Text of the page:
Home improvement season brings fraud

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COLUMBIA - Home improvement and construction fraud peaks during the warm spring and summer months when homeowners are looking to build or renovate.

Home improvement or construction fraud is when someone offers to build or renovate something, takes money upfront, and never begins or completes the job. The Better Business Bureau said home improvement scams are the second highest type of fraud consumers complain about.

"It is very easy to execute construction fraud because really all you have to do is throw on a tool belt, go knock on a bunch of doors, and if you offer your services, fraudulent or real, to enough people, then enough of them are going to say yes," said Sean Spence, the Mid-Missouri Regional Director for the Better Business Bureau. 

Jerry Faigle III has been landscaping in Columbia for the past year and has done small home improvement jobs in the past. He said people who are fraudulent make hard manual labor workers look bad.

"They scare people away from the small handyman-type businesses toward large corporations," Faigle said. "Smaller businesses need as much business as they can get."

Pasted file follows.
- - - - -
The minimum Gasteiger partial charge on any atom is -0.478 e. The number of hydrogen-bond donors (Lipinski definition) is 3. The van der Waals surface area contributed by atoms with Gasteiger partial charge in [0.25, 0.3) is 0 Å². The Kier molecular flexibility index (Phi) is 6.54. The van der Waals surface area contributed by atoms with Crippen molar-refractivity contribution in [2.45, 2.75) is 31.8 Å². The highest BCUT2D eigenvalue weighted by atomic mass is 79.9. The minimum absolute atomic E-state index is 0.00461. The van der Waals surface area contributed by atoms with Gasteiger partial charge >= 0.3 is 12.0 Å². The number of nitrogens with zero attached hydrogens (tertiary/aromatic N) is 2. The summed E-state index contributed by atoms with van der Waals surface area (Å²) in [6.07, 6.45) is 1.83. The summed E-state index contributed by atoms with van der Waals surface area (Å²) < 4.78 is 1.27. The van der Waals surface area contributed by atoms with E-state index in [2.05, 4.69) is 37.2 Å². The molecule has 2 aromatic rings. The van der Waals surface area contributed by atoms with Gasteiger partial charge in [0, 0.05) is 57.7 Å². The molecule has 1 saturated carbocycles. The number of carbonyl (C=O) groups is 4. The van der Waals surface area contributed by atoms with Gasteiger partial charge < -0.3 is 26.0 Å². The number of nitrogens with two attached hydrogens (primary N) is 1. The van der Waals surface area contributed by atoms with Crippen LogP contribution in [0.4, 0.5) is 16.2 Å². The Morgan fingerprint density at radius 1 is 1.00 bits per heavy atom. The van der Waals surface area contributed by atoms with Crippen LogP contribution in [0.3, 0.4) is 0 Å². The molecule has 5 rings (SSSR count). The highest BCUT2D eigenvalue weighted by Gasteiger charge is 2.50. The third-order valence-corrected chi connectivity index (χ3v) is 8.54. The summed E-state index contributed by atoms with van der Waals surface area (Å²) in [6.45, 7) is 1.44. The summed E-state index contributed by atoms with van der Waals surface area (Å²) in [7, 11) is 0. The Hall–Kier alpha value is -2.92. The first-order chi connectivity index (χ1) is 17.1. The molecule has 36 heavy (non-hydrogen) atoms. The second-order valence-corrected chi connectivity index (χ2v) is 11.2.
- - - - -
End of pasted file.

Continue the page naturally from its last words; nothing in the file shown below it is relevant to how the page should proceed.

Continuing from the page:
Spence said the only way to stop home improvement scams is for people to be skeptical. 

"If someone comes knocking on your door, is offering you a service and is asking for your money upfront, be cautious," Spence said. "If it looks too good to be true, it probably is." 

The Mid-Missouri Better Business Bureau has a scam tracker on its website for consumers to look at before they choose a business to do home improvement of any kind. The bureau said anyone who is worried about fraud should check to see if the business is accredited.

If the consumer is still worried about a scam or has already lost money to the fraudulent business, the Better Business Bureau suggested that person should file a complaint against the company. Spence said if enough complaints are filed, the Better Business Bureau looks into the company or passes the complaints onto local law enforcement. 

"We are able to share those details with law enforcement at all levels and hopefully play a pretty significant role in stopping those scams," Spence said. "We do that pretty much on a weekly basis."

Faigle said he hopes people will be cautious about potential scams but continue to be willing to hire a smaller company for home improvement jobs. 

"Not all of us are like that," he said. "Some of us actually care about getting the job done."

The Better Business Bureau suggested people should often check its local website's complaints page to see if someone they want to hire has had any recent complaints filed against them. 

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